The Bible is God’s Word. 2 Timothy 3:16 says that All Scripture is breathed out by God and profitable for teaching, for reproof, for correction, and for training in righteousness... but the proper application of scripture to our lives requires discernment. Some verses speak directly to us while others require historical or cultural context. The United States is not Israel. The people of Israel in the Old Testament is often an allegory for the Christian Church but promises made to the nation of Israel do not apply verbatim to Americans. 2 Chronicles 7:14 is often taken out of context wrongly applied. If my people who are called by my name humble themselves, and pray and seek my face and turn from their wicked ways, then I will hear from heaven and will forgive their sin and heal their land was a promise made to the nation of Israel. There’s a lot of truth in that verse that does apply to people everywhere. We should humble ourselves. We should pray, seek God’s face and turn from wicked ways. But the United States of America is not going to be healed as a whole as a Christian nation. The Kingdom of God is being built from people of every nation.Continue reading
I recently saw a question online asking if Christians really believe Jesus came back from the dead. It was obvious that the question comes from the point of view that people don’t do that; come back to life that is. Jesus was a man, he died, and it seems unreasonable to think that he came back to life three days later. Maybe he was a wise teacher with many followers, maybe it is not crazy that we study his sermons and emulate his behavior but do we really believe he rose from the dead and appeared again alive to his disciples and others? Fasten your seatbelts.Continue reading
When a multitude of the heavenly host appeared to a group of shepherds out in the field, they proclaimed “Peace on Earth, goodwill toward men.” Someone may take a critical look at the world today and ask “Where is it? I don’t see peace on Earth.” The first thing we need to do is examine what this group of messengers were really saying. The full text of Luke 2:14 is “Glory to God in the highest, and on earth peace among those with whom he is pleased!” Your translation of choice may not include among those with whom he is pleased so let’s not even go there. These angels are worshipping. They proclaim Glory to God in the highest which we do not see everywhere in the world today. The creation points to God’s glory but the majority of people walking the face of the earth do not acknowledge God. The angels were announcing the birth of the Messiah/Christ so peace on earth could be similar to Jesus himself saying “The Kingdom of God is at hand.” He certainly was. So the angels did not prophesy in so many words “There is going to be peace on earth” or “from now on there will be peace on earth and goodwill everywhere you look.” But I still want to address these two questions: Is there or can there be peace on earth? Will there ever be peace over the whole earth?Continue reading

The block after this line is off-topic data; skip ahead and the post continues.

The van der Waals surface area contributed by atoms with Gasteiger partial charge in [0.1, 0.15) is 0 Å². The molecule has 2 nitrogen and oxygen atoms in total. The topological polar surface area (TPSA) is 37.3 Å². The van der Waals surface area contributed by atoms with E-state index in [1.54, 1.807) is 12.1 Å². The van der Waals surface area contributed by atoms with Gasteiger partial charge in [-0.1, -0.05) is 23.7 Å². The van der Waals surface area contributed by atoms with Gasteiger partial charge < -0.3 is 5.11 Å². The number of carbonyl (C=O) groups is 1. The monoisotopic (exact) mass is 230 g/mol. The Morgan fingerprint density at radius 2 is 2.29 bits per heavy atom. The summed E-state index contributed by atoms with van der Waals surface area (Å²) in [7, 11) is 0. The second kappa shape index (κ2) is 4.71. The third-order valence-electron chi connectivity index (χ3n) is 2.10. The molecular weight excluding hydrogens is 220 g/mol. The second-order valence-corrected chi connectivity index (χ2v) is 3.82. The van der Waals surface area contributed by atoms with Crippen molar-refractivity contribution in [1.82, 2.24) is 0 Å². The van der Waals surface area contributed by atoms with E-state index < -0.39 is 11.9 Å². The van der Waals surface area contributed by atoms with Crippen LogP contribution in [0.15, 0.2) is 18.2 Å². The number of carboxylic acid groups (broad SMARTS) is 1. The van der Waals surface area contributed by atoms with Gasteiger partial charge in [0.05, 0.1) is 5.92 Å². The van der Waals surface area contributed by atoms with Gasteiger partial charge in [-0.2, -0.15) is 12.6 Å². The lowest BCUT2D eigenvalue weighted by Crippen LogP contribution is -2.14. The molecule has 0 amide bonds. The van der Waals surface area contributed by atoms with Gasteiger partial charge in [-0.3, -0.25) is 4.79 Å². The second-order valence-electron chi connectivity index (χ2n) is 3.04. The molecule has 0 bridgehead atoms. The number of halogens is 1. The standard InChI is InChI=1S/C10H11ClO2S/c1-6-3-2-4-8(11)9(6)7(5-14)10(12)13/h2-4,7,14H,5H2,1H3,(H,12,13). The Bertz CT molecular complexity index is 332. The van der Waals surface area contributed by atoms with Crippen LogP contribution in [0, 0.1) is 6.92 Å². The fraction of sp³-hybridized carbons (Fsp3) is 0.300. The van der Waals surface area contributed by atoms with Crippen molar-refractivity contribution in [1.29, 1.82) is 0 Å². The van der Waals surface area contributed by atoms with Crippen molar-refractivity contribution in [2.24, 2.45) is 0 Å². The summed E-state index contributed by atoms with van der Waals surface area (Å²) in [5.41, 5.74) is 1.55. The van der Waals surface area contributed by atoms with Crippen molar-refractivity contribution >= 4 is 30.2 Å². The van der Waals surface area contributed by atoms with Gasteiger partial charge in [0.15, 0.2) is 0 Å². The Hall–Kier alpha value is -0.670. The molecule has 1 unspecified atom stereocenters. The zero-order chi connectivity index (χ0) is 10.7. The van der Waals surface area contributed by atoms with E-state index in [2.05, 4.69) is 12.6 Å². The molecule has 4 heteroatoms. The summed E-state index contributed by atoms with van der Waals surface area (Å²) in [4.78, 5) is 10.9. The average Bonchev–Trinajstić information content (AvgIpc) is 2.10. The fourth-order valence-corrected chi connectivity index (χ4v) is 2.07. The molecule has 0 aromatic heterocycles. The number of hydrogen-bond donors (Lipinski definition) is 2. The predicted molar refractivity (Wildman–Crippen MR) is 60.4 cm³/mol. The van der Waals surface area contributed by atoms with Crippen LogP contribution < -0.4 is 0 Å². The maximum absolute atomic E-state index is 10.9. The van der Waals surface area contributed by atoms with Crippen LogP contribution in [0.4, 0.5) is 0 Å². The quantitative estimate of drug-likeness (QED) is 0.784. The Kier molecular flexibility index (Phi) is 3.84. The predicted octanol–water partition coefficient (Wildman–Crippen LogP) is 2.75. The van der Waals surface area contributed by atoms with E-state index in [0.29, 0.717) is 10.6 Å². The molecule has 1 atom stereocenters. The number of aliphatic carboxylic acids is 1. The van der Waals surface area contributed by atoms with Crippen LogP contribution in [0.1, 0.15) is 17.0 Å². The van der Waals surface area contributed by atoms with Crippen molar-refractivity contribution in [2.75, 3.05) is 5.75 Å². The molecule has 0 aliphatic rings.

If you are a follower of The Master’s Table, or a former student, or have ever listened to me preach, teach Sunday School or lead a small group of any kind, you know by now that I do not pick up a recent newspaper and use the headlines for talking points about Bible prophesy. During Advent I talk about prophecies of the Messiah being fulfilled by Jesus’s birth and the events surrounding it. During Easter and Pentecost I talk about prophesies Jesus fulfilled during his earthly ministry, his death, burial and resurrection, and the promise we have of his future return. What I have never done is point to earthquakes, volcanoes, war in the Middle East or any other current event while quoting snippets of scripture and saying “See, the Bible says so.” I’ve seen preachers and other church leaders look foolish when Mikhail Gorbachev did not turn out to be the antichrist, Saddam Hussein was not the Beast described in Revelation and the world did not end in 1988 despite the list of 88 reasons that it was going to. Continue reading
Here is a sermon I wrote a few years ago for Pentecost. I found full text of this message, originally title The Holy Spirit Bears Witness, courtesy of cloud storage and decided it was worth sharing.
Our celebration of Easter corresponds with the Jewish festival of Passover. It’s no mere coincidence if we think about the Passover lamb as symbolic prophecy for the atoning sacrifice of the Lamb of God. Pentecost, fifty days later, corresponds to the Jewish Festival of Weeks. Jews still celebrate Shavuot (Pentecost is the Greek word for Shavuot).